“You Don’t Need to Embrace Change” – Some Advice You Won’t be Reading These Days
Come gather ’round people
Wherever you roam
And admit that the waters
Around you have grown
And accept it that soon
You’ll be drenched to the bone
If your time to you
Is worth savin’
Then you better start swimmin’
Or you’ll sink like a stone
For the times they are a-changin’.
The line it is drawn
The curse it is cast
The slow one now
Will later be fast
As the present now
Will later be past
The order is
And the first one now
Will later be last
For the times they are a-changin’.
Bob Dylan: The Times, They are a Changin’
The jury is in. There is true consensus. The times, they are a changin’… and because they are, everyone in business; everyone with a career; everyone! has to change a little (or a lot) to keep up.
Business books, plural, all seem to find a way to say this.
In Get There Early: Sensing the Future to Compete in the Present Using Foresight to Provoke Strategy and Innovation by Bob Johansen (Institute for the Future), we are reminded that we live in a VUCA world:
the VUCA world of (VUCA originated at the U. S. Army War College – the graduate school for Generals-to-be): Volatility; Uncertainty; Complexity; Ambiguity.
In As the Future Catches You: (How Genomics and Other Forces are Changing Your Life, Work, Health, and Wealth), Juan Enriquez:
If it seems like your world has been topsy-turvy over the past few years… Consider what’s coming. Your genetic code will be imprinted on an ID card… For better and worse. Medicines will be tailored to your genes and will help prevent specific diseases for which you may be at risk… It all starts because we are mixing apples, oranges, and floppy disks.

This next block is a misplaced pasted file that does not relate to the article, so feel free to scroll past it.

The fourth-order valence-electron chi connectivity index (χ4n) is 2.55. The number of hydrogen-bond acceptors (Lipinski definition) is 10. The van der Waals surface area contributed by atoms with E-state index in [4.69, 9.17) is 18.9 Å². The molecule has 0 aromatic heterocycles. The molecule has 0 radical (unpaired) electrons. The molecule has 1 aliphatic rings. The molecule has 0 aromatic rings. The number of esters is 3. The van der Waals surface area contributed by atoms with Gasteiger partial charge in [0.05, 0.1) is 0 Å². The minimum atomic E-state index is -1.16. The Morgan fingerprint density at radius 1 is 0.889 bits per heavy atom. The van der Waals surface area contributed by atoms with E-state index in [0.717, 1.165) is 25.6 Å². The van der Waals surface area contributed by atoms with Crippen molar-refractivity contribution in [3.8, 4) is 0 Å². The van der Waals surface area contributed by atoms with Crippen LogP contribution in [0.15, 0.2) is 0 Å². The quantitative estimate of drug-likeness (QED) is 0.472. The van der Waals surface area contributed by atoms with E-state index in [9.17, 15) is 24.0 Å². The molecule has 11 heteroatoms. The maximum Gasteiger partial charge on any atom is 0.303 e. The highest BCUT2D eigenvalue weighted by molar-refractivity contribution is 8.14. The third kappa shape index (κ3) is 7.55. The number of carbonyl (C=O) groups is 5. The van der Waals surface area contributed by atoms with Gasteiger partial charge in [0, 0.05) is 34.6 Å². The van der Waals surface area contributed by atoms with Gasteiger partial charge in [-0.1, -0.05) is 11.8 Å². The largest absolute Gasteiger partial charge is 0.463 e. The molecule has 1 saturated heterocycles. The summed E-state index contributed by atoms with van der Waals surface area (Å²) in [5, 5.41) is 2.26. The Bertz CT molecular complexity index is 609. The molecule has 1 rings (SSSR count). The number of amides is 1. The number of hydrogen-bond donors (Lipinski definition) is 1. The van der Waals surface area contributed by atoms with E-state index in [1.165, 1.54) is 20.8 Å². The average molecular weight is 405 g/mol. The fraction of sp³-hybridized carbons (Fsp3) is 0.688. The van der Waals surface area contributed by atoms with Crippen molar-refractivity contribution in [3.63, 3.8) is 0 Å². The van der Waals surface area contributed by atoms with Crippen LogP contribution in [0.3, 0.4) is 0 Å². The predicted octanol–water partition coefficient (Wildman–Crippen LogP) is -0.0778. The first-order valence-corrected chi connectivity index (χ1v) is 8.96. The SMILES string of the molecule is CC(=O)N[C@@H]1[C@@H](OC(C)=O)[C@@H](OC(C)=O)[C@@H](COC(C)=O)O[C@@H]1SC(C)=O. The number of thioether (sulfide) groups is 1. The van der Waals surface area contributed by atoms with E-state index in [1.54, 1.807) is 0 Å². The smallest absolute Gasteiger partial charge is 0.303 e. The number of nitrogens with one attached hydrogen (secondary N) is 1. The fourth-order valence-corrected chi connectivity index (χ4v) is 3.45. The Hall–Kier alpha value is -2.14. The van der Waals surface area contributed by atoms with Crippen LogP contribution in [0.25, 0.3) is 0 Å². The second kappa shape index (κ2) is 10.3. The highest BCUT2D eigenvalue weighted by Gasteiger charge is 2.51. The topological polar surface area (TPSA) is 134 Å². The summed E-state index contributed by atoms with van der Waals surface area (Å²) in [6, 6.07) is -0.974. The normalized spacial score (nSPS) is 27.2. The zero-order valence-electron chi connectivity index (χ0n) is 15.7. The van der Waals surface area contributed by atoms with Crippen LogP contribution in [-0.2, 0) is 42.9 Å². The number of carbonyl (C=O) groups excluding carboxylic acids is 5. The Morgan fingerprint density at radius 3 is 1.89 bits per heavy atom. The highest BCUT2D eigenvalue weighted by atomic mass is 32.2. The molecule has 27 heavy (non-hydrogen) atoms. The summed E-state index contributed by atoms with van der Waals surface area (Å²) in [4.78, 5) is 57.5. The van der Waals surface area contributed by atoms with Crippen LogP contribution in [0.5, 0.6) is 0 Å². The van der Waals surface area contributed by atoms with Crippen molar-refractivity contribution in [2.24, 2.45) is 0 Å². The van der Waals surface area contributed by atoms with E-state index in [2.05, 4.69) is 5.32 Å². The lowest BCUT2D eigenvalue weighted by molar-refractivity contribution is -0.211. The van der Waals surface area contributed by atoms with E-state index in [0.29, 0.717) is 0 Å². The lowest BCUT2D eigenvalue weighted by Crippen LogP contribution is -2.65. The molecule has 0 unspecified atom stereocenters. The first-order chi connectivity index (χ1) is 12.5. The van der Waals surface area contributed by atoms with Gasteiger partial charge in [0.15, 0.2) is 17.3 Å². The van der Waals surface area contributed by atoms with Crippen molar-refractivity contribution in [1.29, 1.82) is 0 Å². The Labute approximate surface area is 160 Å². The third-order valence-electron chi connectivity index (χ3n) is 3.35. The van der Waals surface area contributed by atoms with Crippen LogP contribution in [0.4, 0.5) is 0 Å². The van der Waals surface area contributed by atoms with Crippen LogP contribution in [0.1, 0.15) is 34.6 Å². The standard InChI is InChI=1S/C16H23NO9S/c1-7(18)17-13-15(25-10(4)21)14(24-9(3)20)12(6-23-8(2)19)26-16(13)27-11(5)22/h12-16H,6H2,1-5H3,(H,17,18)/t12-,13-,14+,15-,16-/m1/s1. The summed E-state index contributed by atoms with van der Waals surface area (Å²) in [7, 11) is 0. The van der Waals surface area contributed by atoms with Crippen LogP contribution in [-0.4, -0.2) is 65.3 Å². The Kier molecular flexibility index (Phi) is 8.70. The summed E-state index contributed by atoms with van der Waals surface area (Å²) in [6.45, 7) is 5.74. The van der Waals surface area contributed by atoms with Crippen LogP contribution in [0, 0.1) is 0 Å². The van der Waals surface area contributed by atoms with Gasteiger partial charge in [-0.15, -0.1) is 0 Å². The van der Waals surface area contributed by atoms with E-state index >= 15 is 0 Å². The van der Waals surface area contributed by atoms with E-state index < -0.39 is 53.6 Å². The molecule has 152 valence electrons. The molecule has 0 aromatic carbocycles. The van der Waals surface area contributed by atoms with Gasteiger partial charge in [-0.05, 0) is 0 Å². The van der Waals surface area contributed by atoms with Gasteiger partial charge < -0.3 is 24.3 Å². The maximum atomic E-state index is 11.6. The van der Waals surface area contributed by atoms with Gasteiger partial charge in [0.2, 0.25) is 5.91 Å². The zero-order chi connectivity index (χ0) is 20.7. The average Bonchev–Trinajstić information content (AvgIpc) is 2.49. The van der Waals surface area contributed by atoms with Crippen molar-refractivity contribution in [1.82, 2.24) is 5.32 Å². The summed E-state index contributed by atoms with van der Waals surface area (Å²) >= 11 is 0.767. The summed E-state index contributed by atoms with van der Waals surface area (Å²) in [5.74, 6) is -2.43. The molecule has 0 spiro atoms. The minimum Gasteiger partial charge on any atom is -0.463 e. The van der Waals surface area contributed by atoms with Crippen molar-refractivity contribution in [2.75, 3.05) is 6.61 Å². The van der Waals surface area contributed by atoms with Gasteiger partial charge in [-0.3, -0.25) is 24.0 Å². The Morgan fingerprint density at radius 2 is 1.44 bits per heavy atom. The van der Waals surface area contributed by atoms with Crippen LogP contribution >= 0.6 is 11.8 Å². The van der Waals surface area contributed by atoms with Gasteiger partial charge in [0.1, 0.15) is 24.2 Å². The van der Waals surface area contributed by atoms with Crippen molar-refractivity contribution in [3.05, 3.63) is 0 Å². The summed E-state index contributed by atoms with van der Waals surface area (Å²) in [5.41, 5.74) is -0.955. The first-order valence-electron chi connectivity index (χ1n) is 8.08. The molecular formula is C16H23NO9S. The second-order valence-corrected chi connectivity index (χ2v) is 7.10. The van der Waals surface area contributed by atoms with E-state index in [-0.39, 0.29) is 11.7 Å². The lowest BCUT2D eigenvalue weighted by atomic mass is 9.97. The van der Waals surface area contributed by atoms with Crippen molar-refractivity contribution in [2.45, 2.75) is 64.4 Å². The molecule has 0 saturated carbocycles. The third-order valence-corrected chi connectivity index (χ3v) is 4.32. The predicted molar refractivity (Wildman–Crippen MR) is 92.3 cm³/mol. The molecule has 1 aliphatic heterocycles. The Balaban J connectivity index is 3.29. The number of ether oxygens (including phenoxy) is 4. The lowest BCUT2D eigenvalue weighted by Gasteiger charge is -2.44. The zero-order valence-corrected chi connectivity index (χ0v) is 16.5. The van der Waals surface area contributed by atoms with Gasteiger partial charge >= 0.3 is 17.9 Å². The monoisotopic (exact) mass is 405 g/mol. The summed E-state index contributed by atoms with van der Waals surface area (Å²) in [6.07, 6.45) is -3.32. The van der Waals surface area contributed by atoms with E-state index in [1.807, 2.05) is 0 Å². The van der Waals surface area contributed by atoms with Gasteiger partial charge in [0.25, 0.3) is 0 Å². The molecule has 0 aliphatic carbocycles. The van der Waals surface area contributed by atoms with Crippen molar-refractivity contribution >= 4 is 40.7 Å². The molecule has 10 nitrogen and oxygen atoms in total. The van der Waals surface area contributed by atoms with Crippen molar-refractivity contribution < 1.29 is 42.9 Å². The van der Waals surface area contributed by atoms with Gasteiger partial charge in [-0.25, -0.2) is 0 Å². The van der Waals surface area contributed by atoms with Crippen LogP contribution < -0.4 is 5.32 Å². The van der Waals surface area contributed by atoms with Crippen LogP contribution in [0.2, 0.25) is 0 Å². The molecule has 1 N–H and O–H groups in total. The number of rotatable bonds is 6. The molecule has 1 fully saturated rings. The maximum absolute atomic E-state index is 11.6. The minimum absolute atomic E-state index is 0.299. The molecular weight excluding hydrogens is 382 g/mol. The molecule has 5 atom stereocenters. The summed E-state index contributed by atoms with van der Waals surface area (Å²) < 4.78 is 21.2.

Many are unprepared for… the violence and suddenness with which… new technologies change… Lives… Companies… Countries… Because they do not understand what these technologies can do.
In The Extreme Future: The Top Ten Trends That Will Reshape the World for the Next 5, 10, and 20 Years by James Canton, CEO and Chairman, Institute for Global Futures:
Everyone needs to think differently about the future, a future that is riddled with change, challenge, and risk. It is a new kind of future, not the steady plodding of progress from one moment to the next, punctuated by brief bursts of innovation that characterizes much of history. Now we face a post-9/11 future. The future of our lives, of our work, of our businesses – and most of all, the future of our world – depends on us gaining a new understanding of the dizzying changes that lie ahead. I call this future-readiness.
And, to look at a direct “holy mackerel, what’s going to happen to my job?” concern, in Innovation Is Everybody’s Business: How To Make Yourself Indispensable In Today’s Hypercompetitive World by Robert B. Tucker:
Simply working harder will not be enough. Relying solely on your functional skills and expertise will not be enough. And even accumulating more years of experience on the job will not be enough.
The underlying issue is this. The system wants to eliminate your job.
I could go on and on. I’ve read hundreds of business books over the last 13+ years, and not once have I read a book that says this:
“You don’t need to embrace change. Just keep doing what you’re doing, the way you are doing it now, for the next few years. You’ll be fine.”
And I am ready to state something close to an absolute: if you think your job, your career, your company, your organization, will stay pretty much the same; or, if you think you can do what you need to do to be successful in your job without learning anything new, without preparing yourself for pretty unsettling change(s) – then you are living in fantasyland.
The jury is in. The times, they are a changin’. And the more we get with that program, the better off we will be.
But, oh, we do not like change. We do not like preparing for change. We do not like acknowledging that change is necessary. We do not like admitting that change is upon us.
But it is.
The times, they are a changin’…
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